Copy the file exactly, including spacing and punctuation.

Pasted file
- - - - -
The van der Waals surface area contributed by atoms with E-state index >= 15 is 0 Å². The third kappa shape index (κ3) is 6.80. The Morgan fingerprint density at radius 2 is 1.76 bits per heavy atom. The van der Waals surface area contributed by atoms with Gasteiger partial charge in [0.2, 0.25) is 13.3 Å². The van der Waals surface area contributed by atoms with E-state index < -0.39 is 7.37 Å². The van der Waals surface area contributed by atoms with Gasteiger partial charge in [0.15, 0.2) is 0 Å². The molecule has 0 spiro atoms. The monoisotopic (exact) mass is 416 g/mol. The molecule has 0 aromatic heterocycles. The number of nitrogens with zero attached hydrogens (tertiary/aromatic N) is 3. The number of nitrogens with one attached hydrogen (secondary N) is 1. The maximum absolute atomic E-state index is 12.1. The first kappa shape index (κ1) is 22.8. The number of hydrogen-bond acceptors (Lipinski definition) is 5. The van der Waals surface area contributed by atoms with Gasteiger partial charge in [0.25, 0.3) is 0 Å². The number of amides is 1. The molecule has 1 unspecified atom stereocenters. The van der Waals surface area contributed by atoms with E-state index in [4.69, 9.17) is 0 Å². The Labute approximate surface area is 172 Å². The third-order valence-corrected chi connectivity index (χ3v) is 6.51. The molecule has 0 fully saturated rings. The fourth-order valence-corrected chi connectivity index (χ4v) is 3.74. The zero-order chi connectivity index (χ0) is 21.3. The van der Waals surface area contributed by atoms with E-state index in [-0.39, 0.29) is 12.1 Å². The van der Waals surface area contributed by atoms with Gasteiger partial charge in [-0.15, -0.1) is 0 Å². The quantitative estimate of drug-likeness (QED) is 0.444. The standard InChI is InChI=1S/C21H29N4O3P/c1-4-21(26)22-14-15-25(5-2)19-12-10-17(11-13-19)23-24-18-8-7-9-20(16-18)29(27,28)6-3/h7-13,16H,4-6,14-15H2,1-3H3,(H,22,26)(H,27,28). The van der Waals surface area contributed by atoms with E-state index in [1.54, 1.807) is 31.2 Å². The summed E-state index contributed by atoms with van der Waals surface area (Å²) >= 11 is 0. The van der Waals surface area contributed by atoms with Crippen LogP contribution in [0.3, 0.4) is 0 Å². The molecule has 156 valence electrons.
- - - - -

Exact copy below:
The van der Waals surface area contributed by atoms with E-state index >= 15 is 0 Å². The third kappa shape index (κ3) is 6.80. The Morgan fingerprint density at radius 2 is 1.76 bits per heavy atom. The van der Waals surface area contributed by atoms with Gasteiger partial charge in [0.2, 0.25) is 13.3 Å². The van der Waals surface area contributed by atoms with E-state index < -0.39 is 7.37 Å². The van der Waals surface area contributed by atoms with Gasteiger partial charge in [0.15, 0.2) is 0 Å². The molecule has 0 spiro atoms. The monoisotopic (exact) mass is 416 g/mol. The molecule has 0 aromatic heterocycles. The number of nitrogens with zero attached hydrogens (tertiary/aromatic N) is 3. The number of nitrogens with one attached hydrogen (secondary N) is 1. The maximum absolute atomic E-state index is 12.1. The first kappa shape index (κ1) is 22.8. The number of hydrogen-bond acceptors (Lipinski definition) is 5. The van der Waals surface area contributed by atoms with Gasteiger partial charge in [0.25, 0.3) is 0 Å². The number of amides is 1. The molecule has 1 unspecified atom stereocenters. The van der Waals surface area contributed by atoms with E-state index in [4.69, 9.17) is 0 Å². The Labute approximate surface area is 172 Å². The third-order valence-corrected chi connectivity index (χ3v) is 6.51. The molecule has 0 fully saturated rings. The fourth-order valence-corrected chi connectivity index (χ4v) is 3.74. The zero-order chi connectivity index (χ0) is 21.3. The van der Waals surface area contributed by atoms with E-state index in [-0.39, 0.29) is 12.1 Å². The van der Waals surface area contributed by atoms with Gasteiger partial charge in [-0.15, -0.1) is 0 Å². The quantitative estimate of drug-likeness (QED) is 0.444. The standard InChI is InChI=1S/C21H29N4O3P/c1-4-21(26)22-14-15-25(5-2)19-12-10-17(11-13-19)23-24-18-8-7-9-20(16-18)29(27,28)6-3/h7-13,16H,4-6,14-15H2,1-3H3,(H,22,26)(H,27,28). The van der Waals surface area contributed by atoms with E-state index in [1.54, 1.807) is 31.2 Å². The summed E-state index contributed by atoms with van der Waals surface area (Å²) >= 11 is 0. The van der Waals surface area contributed by atoms with Crippen LogP contribution in [0.3, 0.4) is 0 Å². The molecule has 156 valence electrons.